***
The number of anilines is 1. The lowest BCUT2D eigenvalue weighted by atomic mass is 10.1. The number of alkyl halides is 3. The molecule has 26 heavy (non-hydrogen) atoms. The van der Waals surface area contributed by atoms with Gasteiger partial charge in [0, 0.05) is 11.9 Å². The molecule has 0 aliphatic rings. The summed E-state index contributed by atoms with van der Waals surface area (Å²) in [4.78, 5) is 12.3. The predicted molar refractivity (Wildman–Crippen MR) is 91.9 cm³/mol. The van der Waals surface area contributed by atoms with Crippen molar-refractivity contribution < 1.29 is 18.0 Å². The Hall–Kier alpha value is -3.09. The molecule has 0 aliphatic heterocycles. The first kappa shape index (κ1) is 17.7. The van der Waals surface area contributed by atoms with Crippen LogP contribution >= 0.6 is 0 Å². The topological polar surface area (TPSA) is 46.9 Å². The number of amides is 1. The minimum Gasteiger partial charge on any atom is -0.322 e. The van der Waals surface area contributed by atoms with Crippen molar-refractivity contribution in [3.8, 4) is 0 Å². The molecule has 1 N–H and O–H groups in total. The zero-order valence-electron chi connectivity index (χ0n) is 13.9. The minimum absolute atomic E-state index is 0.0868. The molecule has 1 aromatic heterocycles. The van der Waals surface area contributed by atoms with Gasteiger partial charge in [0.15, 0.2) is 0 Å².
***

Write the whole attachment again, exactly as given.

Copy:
The number of anilines is 1. The lowest BCUT2D eigenvalue weighted by atomic mass is 10.1. The number of alkyl halides is 3. The molecule has 26 heavy (non-hydrogen) atoms. The van der Waals surface area contributed by atoms with Gasteiger partial charge in [0, 0.05) is 11.9 Å². The molecule has 0 aliphatic rings. The summed E-state index contributed by atoms with van der Waals surface area (Å²) in [4.78, 5) is 12.3. The predicted molar refractivity (Wildman–Crippen MR) is 91.9 cm³/mol. The van der Waals surface area contributed by atoms with Crippen molar-refractivity contribution < 1.29 is 18.0 Å². The Hall–Kier alpha value is -3.09. The molecule has 0 aliphatic heterocycles. The first kappa shape index (κ1) is 17.7. The van der Waals surface area contributed by atoms with Crippen LogP contribution >= 0.6 is 0 Å². The topological polar surface area (TPSA) is 46.9 Å². The number of amides is 1. The minimum Gasteiger partial charge on any atom is -0.322 e. The van der Waals surface area contributed by atoms with Crippen molar-refractivity contribution in [3.8, 4) is 0 Å². The molecule has 1 N–H and O–H groups in total. The zero-order valence-electron chi connectivity index (χ0n) is 13.9. The minimum absolute atomic E-state index is 0.0868. The molecule has 1 aromatic heterocycles. The van der Waals surface area contributed by atoms with Gasteiger partial charge in [0.15, 0.2) is 0 Å².